The static 20-year patent term also provides increasing incentives for individuals and companies to file low quality patent applications, further clogging the arteries of the Patent Office and providing patent trolls with ammunition to parasitize future technology companies. As noted above, the Patent Office’s job is to prevent these applications from issuing as patents, but resource constraints in the face of ever-increasing application rates necessarily means that some low-quality patent applications will issue as low-quality patents. The increasing rate of technological development enhances the value of these low-quality patents, as patent trolls looking to assert these patents will see more potential targets during a 20-year period than they would have seen in prior years. Thus, even when a person has an idea that she does not believe is inventive or has immediate commercial value, the 20-year patent term increasingly incentivizes seeking a patent because the patent can be used to extract nuisance payoffs from unforeseen innovators in the distant future. The issuance of low-quality patents has only negative economic effects, ultimately facilitating a transfer of wealth from productive companies to parasitic patent trolls, and thus the static 20-year patent term that rewards seeking low-quality patents is suboptimal.

In sum, the architects of the current patent system did not factor in the exponential rate of technological growth, which has over time brought the patent system severely out of alignment with reality. The 20-year patent term now provides excess incentives to innovators at the cost of future innovators, giving rise to several negative effects. Patents from the distant past are now a drag on new innovation. The largest companies are more resilient to patent enforcement, driving monopolization in technology industries. And people are incentivized to seek patent protection for non-inventions, congesting the Patent Office and fueling patent trolls.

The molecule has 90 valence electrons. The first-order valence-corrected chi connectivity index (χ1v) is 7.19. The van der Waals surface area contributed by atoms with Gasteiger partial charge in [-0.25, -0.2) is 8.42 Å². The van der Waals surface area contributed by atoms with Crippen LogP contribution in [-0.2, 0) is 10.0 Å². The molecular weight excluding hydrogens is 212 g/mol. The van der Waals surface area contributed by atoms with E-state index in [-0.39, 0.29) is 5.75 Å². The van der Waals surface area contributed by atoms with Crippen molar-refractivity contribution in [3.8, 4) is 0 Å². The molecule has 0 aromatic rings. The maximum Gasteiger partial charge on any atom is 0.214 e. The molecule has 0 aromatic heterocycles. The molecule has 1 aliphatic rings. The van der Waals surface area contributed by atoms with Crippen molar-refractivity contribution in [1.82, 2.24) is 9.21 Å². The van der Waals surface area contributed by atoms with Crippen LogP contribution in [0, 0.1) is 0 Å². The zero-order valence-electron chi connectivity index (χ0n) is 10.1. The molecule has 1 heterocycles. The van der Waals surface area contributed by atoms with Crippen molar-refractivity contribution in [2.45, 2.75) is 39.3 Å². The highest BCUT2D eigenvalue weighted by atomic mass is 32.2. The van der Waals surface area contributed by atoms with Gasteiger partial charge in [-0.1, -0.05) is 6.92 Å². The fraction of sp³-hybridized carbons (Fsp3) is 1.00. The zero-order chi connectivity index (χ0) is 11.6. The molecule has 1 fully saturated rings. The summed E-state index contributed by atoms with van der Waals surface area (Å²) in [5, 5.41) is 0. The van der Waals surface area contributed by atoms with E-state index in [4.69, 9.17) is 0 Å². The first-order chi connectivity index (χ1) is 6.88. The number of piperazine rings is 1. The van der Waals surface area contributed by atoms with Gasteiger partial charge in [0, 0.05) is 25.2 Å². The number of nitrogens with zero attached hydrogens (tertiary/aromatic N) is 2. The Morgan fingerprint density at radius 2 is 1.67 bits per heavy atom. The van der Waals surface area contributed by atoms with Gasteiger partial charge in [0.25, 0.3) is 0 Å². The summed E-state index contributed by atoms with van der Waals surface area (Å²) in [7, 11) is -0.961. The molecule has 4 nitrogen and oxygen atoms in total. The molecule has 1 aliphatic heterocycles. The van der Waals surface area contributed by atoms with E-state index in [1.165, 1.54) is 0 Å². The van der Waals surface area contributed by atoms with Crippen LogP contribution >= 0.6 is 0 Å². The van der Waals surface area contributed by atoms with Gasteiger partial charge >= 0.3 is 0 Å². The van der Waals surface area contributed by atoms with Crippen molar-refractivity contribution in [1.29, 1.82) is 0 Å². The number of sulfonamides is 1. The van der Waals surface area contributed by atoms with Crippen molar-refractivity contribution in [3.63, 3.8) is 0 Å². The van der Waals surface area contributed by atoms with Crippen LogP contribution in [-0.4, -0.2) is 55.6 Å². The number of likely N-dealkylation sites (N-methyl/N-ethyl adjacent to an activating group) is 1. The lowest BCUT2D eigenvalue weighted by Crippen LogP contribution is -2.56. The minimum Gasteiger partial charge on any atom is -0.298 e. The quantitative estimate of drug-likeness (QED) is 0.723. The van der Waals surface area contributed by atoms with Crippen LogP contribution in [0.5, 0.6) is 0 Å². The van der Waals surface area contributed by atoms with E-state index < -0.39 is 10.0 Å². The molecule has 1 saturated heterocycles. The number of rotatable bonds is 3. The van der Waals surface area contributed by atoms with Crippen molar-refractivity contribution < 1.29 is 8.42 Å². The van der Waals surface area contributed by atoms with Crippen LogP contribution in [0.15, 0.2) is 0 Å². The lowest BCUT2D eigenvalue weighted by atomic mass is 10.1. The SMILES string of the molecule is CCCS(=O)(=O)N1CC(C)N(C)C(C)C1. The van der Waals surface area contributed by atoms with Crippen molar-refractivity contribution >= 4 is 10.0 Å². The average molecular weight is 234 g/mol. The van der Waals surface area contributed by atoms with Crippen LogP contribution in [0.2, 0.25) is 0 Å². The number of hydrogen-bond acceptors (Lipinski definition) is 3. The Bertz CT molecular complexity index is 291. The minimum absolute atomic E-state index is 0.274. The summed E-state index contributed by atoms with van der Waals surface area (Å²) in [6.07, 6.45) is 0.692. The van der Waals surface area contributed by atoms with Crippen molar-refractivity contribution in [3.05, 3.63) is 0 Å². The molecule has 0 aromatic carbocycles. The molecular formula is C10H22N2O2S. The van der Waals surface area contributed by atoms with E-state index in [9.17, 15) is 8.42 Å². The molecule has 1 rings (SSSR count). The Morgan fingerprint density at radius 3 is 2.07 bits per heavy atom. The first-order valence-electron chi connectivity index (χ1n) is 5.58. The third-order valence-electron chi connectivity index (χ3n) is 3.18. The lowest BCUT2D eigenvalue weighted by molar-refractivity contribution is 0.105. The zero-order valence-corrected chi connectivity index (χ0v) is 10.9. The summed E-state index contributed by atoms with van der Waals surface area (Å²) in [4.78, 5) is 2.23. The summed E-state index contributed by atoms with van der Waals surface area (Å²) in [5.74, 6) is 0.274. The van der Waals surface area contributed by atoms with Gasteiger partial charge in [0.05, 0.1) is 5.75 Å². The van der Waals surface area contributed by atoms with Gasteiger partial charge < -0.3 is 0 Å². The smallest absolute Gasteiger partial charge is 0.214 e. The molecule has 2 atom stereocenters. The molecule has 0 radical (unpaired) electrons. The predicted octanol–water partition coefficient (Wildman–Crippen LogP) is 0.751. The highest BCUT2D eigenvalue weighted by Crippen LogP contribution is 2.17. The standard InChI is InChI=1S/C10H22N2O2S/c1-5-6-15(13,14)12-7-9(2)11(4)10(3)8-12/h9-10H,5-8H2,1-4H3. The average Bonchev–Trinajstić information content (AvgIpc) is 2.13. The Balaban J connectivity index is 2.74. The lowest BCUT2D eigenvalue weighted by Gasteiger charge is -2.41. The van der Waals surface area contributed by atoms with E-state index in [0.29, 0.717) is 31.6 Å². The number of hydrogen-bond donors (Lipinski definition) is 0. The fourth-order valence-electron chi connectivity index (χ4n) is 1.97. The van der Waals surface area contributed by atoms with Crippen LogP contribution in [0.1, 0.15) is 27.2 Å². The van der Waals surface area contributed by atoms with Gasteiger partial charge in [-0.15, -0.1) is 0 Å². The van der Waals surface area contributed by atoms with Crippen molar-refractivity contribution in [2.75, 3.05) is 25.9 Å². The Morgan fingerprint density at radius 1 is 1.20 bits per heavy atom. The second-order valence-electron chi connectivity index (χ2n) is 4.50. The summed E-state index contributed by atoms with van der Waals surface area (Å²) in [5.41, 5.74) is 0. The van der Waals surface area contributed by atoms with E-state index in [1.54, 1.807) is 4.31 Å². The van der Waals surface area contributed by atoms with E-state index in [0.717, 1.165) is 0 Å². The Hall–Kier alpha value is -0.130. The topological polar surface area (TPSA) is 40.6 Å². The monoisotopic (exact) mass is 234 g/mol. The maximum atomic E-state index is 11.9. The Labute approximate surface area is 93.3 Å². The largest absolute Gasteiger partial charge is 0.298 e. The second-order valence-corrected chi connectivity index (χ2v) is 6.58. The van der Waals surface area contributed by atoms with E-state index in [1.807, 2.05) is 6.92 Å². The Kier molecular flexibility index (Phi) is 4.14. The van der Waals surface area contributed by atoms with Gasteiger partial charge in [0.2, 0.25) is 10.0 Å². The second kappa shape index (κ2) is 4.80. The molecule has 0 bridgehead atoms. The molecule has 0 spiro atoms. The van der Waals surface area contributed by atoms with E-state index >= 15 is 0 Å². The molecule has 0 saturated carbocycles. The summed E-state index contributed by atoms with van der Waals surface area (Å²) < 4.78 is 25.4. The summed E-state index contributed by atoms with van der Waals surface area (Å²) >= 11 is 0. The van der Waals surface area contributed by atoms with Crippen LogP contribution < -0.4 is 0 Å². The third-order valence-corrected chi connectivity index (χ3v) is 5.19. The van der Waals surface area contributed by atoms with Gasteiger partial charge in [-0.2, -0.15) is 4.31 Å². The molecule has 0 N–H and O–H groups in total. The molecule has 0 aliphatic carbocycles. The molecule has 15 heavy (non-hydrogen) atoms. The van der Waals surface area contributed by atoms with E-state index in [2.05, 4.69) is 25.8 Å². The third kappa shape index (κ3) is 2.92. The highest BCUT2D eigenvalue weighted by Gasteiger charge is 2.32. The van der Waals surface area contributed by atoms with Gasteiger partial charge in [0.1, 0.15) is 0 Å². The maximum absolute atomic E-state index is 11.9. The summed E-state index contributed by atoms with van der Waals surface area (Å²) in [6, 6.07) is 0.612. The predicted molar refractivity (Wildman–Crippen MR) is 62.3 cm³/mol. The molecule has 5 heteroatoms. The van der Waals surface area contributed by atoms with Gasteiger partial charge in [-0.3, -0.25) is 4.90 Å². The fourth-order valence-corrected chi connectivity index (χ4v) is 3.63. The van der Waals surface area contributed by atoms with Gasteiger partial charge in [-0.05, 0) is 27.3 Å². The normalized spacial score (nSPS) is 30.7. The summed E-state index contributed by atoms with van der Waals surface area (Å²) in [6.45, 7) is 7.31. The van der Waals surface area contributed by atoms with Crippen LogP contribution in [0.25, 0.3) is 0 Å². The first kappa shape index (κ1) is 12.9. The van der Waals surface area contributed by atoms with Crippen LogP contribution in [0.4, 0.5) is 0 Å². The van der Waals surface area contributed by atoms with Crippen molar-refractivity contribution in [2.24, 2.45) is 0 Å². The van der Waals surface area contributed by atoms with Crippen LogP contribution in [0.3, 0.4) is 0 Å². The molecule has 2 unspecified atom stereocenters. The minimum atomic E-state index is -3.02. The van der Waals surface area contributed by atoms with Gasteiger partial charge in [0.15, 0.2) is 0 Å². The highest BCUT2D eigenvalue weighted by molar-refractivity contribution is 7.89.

Amending the patent term to be responsive to exponential technological progress would immediately benefit the economy by mitigating the above-discussed issues. The new rule would provide a schedule of term lengths for newly issued patents in which the terms decrease over time.3 A patent issued in 2030 would have a shorter term than a patent issued in 2022. The patent term lengths would ideally collapse toward zero as humanity approaches the theoretical technological singularity, at which point technology will progress so quickly that the patent system — which currently takes years to issue patents and years to enforce them — will have no hope of keeping pace. Patent law might then be abandoned altogether, leaving first-mover advantage and reputation enhancement as the primary incentives to innovate. Indeed, the costs of innovating, commercializing inventions and finding customers in the distant future will be so low that patent protection might be totally unnecessary.


It is well understood in the Bitcoin community, as well as by savvy investors, that a nation’s debasement of its currency by expanding the money supply has enormous impacts on investment activity and outcomes. Seeking a patent is an investment, and thus patent activity and outcomes are also manipulated by monetary debasement.